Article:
The Pledge of Allegiance was Written by a Socialist

Here’s a fun fact I bet you didn’t know: The pledge of allegiance was written by a socialist. I’m not quite sure what Francis Bellamy was thinking; although he imagined all the people of the world pledging to their various flags, the result of the exercise is inevitably nationalistic.

But Bellamy was a socialist, and he wrote the pledge, and a treatise on the etiquette surrounding it. Much of that was slurped up by the flag code (although the text of the pledge has undergone two significant edits). The flag code includes language that states one should face the flag while speaking the pledge, and remove any non-religious headwear while one salutes the flag.

Uh, Whups, my original source contains the phrase “non-religious”, but the current code does not. I’m very curious when the change was made. If the flag code were on GitHub this would be much more transparent.

Most of this same etiquette has been transferred to the national anthem. So let’s get this straight. If sitting or kneeling or quietly protesting is bad, shouldn’t ignoring the whole pledge be worse? Not an act to raise awareness, just pure sloth. Sitting around, yapping to the people around you, absolutely ignoring the flag out of pure contempt should be far worse.


Tune in and watch your congress during the pledge tomorrow morning. Watch the senate. Glory in the patriotism. All those fuckers are far worse than a conscientious athlete hoping to deliver a message. Most of your elected representatives just don’t care. There is protest, and there is contempt.

2 thoughts on “The Pledge of Allegiance was Written by a Socialist

  1. It isn’t unlikely that, pre-World War II, a socialist might also be a nationalist. There were a lot of them; many wanted to remake civil society along military lines with the national leader at the top, for example, and that would probably be considered nationalist today.

    I’ve been reading a lot of Chesterton lately, and he was especially disdainful of socialists who argued in favor of what we would probably call a nationalist approach to solving the world’s problems, an approach he called “the scientific state”.

    The objection to a cataract is not that it is deafening or dangerous or even destructive; it is that it cannot stop… The State has suddenly and quietly gone mad. It is talking nonsense; and it can’t stop.

    I was just reading a pre-World War II science fiction novel, Olaf Stapledon’s Star Maker. Stapledon appears to be a socialist in the H.G. Wells style, and Star Maker is an appeal to both a cosmic communism and to a more nationalist socialism that could lead to it.

    For instance, in the loosest possible sense, all were communistic; for in all of them the means of production were communally owned, and no individual could control the labour of others for private profit. Again, in a sense all these world-orders were democratic, since the final sanction of policy was world-opinion. But in many cases there was no democratic machinery, no legal channel for the expression of world-opinion. Instead, a highly specialized bureaucracy, or even a world-dictator, might carry out the business of organizing the world’s activity with legally absolute power, but under constant supervision by popular will expressed through the radio.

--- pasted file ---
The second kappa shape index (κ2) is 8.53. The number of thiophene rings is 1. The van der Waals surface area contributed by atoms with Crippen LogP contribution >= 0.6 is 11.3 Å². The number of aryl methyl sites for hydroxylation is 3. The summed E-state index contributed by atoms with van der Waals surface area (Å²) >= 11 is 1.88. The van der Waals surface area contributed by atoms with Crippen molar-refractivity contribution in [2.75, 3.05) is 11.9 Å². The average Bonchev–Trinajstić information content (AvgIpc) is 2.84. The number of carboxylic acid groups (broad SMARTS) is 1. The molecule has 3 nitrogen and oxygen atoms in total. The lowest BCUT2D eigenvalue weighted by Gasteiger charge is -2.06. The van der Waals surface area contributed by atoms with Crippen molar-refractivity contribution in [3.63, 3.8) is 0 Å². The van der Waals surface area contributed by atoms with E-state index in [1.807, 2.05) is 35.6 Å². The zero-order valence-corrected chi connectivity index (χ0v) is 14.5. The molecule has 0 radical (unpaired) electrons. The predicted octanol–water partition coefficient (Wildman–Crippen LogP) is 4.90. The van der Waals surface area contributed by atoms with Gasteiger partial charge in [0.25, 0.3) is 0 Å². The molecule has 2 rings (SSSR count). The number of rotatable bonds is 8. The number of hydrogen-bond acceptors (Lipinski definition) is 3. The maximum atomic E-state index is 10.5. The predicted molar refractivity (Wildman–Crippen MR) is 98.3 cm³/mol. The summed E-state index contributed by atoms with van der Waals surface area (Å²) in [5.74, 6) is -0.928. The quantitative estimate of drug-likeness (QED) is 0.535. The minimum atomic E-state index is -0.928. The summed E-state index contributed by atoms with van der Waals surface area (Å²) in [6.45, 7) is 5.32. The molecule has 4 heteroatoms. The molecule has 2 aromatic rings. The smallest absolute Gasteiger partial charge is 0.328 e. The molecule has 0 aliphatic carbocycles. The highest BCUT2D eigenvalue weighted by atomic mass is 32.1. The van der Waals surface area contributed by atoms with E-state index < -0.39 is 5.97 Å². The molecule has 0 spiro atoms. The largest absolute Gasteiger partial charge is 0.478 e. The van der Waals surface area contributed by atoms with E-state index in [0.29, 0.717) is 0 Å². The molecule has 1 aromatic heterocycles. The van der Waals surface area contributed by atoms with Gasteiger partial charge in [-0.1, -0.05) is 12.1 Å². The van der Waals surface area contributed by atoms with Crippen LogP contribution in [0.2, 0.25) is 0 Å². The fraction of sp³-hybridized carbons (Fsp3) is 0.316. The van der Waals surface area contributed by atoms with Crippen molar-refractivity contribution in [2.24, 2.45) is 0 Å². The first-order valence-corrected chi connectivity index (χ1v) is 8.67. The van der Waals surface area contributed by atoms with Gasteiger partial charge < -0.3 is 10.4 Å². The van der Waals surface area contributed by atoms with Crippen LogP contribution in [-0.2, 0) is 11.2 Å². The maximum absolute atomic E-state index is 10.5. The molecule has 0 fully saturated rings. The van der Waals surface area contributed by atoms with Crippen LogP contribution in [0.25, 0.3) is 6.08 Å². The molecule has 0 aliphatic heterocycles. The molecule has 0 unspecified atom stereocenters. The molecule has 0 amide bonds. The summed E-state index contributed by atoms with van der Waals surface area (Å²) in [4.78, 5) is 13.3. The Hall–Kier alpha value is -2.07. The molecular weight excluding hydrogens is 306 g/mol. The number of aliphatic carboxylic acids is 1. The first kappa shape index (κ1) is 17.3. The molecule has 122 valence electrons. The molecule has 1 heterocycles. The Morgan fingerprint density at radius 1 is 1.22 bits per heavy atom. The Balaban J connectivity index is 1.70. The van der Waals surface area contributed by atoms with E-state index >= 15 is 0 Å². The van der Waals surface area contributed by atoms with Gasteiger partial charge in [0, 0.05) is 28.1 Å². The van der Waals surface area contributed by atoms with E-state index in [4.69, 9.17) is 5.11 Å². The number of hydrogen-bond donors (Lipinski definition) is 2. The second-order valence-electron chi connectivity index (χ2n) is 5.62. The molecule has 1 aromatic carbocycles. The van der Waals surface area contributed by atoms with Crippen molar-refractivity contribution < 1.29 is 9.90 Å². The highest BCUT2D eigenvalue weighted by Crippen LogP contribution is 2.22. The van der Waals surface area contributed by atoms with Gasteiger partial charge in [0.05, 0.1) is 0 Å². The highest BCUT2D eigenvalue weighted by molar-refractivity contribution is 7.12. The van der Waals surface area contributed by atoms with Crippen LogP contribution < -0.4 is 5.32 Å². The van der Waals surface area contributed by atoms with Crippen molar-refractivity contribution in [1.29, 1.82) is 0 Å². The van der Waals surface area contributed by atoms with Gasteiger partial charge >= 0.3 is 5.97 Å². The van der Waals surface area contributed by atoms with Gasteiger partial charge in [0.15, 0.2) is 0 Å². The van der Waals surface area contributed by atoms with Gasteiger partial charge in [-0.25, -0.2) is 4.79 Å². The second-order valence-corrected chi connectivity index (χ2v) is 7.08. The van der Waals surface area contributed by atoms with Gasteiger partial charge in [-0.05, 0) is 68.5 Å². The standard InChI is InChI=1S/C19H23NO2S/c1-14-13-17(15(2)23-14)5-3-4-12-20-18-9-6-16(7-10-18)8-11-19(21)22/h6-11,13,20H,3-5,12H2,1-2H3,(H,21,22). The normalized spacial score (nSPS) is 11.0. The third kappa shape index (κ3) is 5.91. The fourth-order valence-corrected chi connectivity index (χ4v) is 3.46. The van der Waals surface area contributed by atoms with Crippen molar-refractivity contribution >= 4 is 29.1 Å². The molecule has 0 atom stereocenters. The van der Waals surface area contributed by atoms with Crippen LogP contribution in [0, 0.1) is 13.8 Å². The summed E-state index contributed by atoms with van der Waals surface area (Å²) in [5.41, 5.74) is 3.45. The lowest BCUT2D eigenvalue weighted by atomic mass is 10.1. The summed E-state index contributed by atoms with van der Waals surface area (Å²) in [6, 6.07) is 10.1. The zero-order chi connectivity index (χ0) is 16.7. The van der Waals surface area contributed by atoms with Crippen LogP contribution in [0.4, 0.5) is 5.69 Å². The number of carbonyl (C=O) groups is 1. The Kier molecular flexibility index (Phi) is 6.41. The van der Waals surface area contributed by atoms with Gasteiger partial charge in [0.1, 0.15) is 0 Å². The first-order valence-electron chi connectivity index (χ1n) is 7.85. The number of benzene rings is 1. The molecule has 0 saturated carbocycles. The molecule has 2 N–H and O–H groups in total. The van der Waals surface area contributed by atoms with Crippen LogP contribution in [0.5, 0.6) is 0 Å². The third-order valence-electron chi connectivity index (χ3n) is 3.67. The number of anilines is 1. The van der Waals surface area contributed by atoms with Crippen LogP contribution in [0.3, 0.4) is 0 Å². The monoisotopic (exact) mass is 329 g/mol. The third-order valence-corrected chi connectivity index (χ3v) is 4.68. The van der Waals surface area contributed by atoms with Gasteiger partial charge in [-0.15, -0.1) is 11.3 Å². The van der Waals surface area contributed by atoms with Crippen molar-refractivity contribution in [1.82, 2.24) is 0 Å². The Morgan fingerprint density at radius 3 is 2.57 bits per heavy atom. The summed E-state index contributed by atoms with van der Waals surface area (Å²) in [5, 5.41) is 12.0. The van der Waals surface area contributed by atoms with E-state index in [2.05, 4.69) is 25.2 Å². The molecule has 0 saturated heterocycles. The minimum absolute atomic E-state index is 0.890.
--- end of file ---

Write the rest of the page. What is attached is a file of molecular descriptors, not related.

In this happy phase, then, which might last for a few centuries or for many thousands of years, the whole energy of the world would be devoted to perfecting the world-community and raising the caliber of the race by cultural and by eugenical means.

    Even the Nazis themselves, the modern exemplar of what we mean by nationalist in all its worst ways, were very socialist, at least when they started. Their epochal program included not just things like “only Germans can be Germans” (only slightly paraphrased) but also demanded “all unearned income should be abolished”, “profit-sharing in large industries”, and “the abolishment of all personal profit arising from war”.

    Some progressives of the time lionized the national socialists in Europe; for example, I have an old collection of Chicago Daily News interviews by Edward Price Bell which includes the following about Mussolini (this would be about 1925):

    Mussolini… has become a portent and a promise in the civilization of the world.

    They call him dictator. To the unpatriotic, to the anti-social and anti-civilized, to the lawless, to the bolshevists, he is dictator. To Italy—full of sterling human worth—to Italy, in my judgement, Mussolini is liberator.

    This is not to say that Bellamy (or even Bell) was a Nazi, only that he would not have been out of the ordinary combining both socialist and nationalist sentiments. Some socialists believed that socialism was best served through nationalism; some that socialism was best served by having a strong man at the top of the political structure to enforce socialism; and some combined both those ideas.

    • Thanks for that excellent response.

      To be honest, I don’t know why I discounted the possibility that Bellamy was a national socialist when I wrote that. Perhaps I thought that since he was encouraging nationalism in other nations as well, he wasn’t just a “Yay we’re the best” sort of guy.

      But that doesn’t rule out that he believed everyone should be a nationalist for their respective nation.

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